A few days into 2017 and already many New Year’s Resolutions will be faltering, despite best intentions. This isn’t because people are weak but because the psyche is complicated. Knowing how to navigate the obstacles to achieve what you want for yourself is important if you are serious about making change happen. Most resolutions are about breaking bad habits. This is trickier than learning a new skill because first of all you are unlearning another skill – one which has become a default pattern and which you can do without thinking. Change, therefore requires thought and attention.
This article shares with you five top reasons that change is difficult and what you can do about them.
How you focus
Most people make resolutions based on what they don’t want rather than what they do want. “I don’t want to be fat”, “I don’t want to struggle like last year”, “I don’t want to be stuck in this dead-end job”. The brain doesn’t process this so well and will focus on what you don’t want. To illustrate this, if I ask you not to think about a yellow bus with pink dots, what are you thinking of? And if I insist that you don’t think of the yellow bus with pink dots, are you still thinking of it? Of course, because you have to think about it to not think about it so your mind focuses on it even though you don’t want to. Solution: To make the link easier for your mind, translate that into what you do want.
I’ve blown it syndrome
Change is not an event but a series of steps and, usually, slip-ups from your chosen path. Slip-ups are not a sign of failure but a sign that you need to learn something new to keep you on track. Change has many layers and reprogramming the brain is creating a new habit which is strong in different contexts. Solution: Recognising the difference between a lapse (one slip-up) a relapse (a short series of slip-ups) and collapse (old habits have taken over), it becomes easier to get yourself back on track by learning from the mistake and resuming your new habit until that becomes your default pattern, no matter what else is happening. You haven’t failed unless you give up. So, just keep going.
It’s just too difficult
Anything worthwhile is difficult before it is easy, as the old saying goes. You are trying to make a new default pattern and that takes skills and resources – not least of all persistence and the ability to tolerate discomfort for a while. It may be that what you need is support. Either a friend who will keep you on track (rather than convince you that you deserve that cigarette/beer/prosecco/cake). Or, better still, a professional coach/therapist who understands the psychology of change and will provide you with continued motivation, help develop new skills, provide guidance and support throughout your transition. Remember, you don’t have to do it alone. Solution: Determine the skills you need to keep you on track (ie being able to say ‘no’, persistence, learning from experience, dealing with setbacks etc and consciously create them. Or get support to keep you on track and make it easier on yourself.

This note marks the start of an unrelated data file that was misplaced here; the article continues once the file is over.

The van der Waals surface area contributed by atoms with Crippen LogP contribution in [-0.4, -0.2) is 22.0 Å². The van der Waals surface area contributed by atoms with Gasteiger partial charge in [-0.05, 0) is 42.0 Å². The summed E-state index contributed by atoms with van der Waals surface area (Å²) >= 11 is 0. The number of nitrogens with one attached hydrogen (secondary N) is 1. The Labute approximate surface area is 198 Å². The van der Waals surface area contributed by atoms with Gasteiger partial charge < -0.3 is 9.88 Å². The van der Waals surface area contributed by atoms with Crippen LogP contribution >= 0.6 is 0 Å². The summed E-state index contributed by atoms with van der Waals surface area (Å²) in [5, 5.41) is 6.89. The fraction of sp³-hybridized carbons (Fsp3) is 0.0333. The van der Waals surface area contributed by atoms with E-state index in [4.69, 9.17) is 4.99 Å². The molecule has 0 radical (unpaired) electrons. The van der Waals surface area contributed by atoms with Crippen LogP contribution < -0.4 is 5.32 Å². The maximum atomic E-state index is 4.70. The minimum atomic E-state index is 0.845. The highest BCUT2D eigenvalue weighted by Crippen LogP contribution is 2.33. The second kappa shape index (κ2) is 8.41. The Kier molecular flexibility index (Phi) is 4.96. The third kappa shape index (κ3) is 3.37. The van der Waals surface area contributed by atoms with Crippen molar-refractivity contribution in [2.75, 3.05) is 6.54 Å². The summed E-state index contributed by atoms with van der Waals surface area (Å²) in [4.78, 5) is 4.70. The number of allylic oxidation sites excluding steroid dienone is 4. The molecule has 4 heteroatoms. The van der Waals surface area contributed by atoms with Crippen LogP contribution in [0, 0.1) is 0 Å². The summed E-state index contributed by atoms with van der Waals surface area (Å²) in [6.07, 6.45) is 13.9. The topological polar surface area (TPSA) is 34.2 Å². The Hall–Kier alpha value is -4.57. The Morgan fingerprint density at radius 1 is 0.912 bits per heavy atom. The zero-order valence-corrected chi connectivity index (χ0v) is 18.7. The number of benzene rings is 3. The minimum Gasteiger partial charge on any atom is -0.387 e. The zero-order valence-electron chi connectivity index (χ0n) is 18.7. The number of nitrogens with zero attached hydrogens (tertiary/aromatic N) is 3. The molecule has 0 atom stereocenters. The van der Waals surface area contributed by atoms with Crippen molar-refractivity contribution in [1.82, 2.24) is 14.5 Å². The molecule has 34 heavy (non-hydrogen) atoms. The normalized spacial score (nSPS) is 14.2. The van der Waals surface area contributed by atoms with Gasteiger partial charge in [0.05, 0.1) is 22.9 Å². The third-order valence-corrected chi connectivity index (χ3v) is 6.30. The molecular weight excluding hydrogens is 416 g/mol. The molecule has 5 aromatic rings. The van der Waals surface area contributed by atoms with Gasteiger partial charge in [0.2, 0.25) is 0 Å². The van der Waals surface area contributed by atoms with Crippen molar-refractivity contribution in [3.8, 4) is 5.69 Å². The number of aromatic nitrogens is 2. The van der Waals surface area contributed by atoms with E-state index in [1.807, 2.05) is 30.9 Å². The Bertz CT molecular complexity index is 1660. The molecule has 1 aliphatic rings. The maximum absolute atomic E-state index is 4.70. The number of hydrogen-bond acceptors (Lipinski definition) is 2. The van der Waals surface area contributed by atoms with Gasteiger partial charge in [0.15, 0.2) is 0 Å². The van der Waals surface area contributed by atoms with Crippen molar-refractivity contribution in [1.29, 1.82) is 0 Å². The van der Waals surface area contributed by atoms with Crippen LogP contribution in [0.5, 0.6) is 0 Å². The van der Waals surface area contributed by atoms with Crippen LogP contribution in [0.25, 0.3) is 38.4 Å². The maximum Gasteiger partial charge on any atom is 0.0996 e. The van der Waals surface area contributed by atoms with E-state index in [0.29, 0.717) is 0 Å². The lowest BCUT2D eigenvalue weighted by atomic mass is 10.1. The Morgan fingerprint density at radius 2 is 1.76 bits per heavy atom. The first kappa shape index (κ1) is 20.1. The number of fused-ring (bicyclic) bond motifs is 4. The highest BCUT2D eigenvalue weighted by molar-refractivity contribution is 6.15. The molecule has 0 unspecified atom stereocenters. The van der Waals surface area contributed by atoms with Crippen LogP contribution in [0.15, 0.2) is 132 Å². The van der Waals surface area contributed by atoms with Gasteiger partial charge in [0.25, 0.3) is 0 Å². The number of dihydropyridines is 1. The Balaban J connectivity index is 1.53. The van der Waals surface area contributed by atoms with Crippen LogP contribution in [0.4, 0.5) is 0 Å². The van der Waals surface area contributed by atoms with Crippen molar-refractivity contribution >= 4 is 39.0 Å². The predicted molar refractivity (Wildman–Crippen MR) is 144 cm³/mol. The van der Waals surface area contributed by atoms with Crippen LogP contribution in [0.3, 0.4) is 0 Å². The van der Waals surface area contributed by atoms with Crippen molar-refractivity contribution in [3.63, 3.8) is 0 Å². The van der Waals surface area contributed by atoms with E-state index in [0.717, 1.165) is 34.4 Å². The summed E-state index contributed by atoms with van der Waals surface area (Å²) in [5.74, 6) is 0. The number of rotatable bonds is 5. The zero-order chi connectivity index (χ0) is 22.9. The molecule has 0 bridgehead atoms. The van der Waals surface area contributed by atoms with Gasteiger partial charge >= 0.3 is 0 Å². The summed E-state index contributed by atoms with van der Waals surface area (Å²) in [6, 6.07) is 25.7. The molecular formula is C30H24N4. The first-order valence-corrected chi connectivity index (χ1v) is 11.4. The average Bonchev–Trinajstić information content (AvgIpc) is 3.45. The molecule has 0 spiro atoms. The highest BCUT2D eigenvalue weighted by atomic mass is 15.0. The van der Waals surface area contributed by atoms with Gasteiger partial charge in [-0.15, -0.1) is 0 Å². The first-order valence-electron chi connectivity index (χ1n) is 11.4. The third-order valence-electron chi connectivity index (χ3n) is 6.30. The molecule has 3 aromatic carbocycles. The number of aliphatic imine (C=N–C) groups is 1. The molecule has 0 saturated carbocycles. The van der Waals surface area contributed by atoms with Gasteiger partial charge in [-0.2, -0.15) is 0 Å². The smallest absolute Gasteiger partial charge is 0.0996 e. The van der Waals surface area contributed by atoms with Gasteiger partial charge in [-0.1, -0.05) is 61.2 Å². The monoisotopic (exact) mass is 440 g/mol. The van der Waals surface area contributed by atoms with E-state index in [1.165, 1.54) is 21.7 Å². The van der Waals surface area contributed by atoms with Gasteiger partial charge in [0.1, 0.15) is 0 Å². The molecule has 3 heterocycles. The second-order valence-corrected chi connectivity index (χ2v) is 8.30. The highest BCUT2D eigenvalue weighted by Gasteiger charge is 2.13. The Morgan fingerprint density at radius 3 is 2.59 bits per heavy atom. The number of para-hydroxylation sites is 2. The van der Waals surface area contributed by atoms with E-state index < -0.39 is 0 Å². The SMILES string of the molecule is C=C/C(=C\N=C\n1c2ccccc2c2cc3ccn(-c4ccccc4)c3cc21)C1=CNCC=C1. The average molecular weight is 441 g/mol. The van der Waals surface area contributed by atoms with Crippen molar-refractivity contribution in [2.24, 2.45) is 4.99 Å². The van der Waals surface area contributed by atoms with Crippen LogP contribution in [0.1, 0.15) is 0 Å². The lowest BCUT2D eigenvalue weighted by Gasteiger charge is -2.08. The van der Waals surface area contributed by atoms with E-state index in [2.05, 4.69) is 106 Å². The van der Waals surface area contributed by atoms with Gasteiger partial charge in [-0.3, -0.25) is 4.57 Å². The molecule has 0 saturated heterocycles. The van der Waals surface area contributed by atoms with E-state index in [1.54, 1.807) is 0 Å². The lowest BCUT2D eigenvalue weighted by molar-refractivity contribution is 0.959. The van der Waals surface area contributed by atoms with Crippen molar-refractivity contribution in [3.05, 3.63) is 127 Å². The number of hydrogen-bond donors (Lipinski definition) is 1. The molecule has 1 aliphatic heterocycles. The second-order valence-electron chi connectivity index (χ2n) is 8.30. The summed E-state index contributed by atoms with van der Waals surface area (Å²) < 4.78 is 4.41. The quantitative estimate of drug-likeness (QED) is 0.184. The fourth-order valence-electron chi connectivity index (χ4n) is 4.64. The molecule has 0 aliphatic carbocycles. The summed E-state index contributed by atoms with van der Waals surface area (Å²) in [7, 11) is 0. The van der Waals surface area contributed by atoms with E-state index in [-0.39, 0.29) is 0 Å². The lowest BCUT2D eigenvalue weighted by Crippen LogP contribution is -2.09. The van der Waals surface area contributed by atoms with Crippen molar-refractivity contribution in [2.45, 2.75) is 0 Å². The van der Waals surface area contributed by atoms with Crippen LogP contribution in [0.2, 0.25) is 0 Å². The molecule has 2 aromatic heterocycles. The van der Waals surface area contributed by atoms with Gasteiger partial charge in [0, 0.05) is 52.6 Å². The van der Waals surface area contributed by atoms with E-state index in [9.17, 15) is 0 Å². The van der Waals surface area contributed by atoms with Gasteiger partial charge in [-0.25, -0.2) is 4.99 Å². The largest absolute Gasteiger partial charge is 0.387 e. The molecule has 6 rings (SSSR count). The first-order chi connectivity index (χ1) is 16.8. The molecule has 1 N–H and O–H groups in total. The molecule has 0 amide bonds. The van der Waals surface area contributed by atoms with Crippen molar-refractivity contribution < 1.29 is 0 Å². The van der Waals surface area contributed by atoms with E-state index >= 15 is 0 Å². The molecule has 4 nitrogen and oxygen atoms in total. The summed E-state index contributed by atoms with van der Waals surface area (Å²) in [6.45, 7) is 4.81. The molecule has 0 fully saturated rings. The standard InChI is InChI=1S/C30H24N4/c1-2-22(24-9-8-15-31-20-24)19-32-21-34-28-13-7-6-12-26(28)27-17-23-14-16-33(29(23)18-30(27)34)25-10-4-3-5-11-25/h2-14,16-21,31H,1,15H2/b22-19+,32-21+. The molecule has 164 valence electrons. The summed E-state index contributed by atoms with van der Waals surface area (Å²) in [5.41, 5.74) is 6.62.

This is my favourite because it is different for everyone and I have a hypnosis technique which really helps, but you can do it on your own too. We all have benefits to a problem, even if we don’t think so. In my consultation with clients I always ask them to think about the benefits to their problem. Most people say there isn’t one. But that isn’t true because if there isn’t one, it would be easy to let go of it and fulfil your resolution, wouldn’t it? There is always a benefit. When you understand this, you can meet the need in a more functional way so that you can let go of the ‘bad habit’ (assuming you are swapping a bad habit for a good one) and achieve your resolution. To be honest, this can be tricky to do on your own but a good way is to ask yourself “what is the benefit to this problem” then wait patiently for the answer. Your conscious mind will pipe up quickly with “there isn’t one”. It is your unconscious mind which has all the answers – that’s why you need to sit with the question before allowing the answer to come. If it still doesn’t come, ask yourself “and if there was a benefit, what would it be?”. This usually will allow the answer to appear. It is easier through hypnosis though … Solution: Discover any unconscious blocks and address the need differently.
Tyranny of the Shoulds
If you think about your resolution in terms of what you should do, for many people this will create an unconscious built-in resistance. If you think when your mother used to tell you that you should wrap up warm, or you should eat your sprouts, did it make you want to? Or did it make you want to do the opposite? It is much better to say that you choose something rather than you should do it. Then your unconscious mind is onside. Solution: Any resolution needs to be based on what you want for yourself rather than to fulfil what someone else thinks you ought to do.
If you are still finding it difficult to stick to your resolutions, think about getting one of my self-hypnosis CDs to help support you. Also my 21 Ways and 21 Days book is good – it has a journal in it to keep you on track. Anyone who buys one of my self-help products during January will also receive, free:
Simply click on the Products tab and browse through. If you aren’t sure which would serve you best, do feel free to either send me an email or give me a quick call so I can advise you. The details are on the Get in Touch page. I want you to make 2017 your best year yet!
If you prefer working 1:1, please give me a no obligation call on 0345 130 0854 so we can discuss how this might work for you.
In the meantime, wishing you healthy, happiness and abundance for 2017.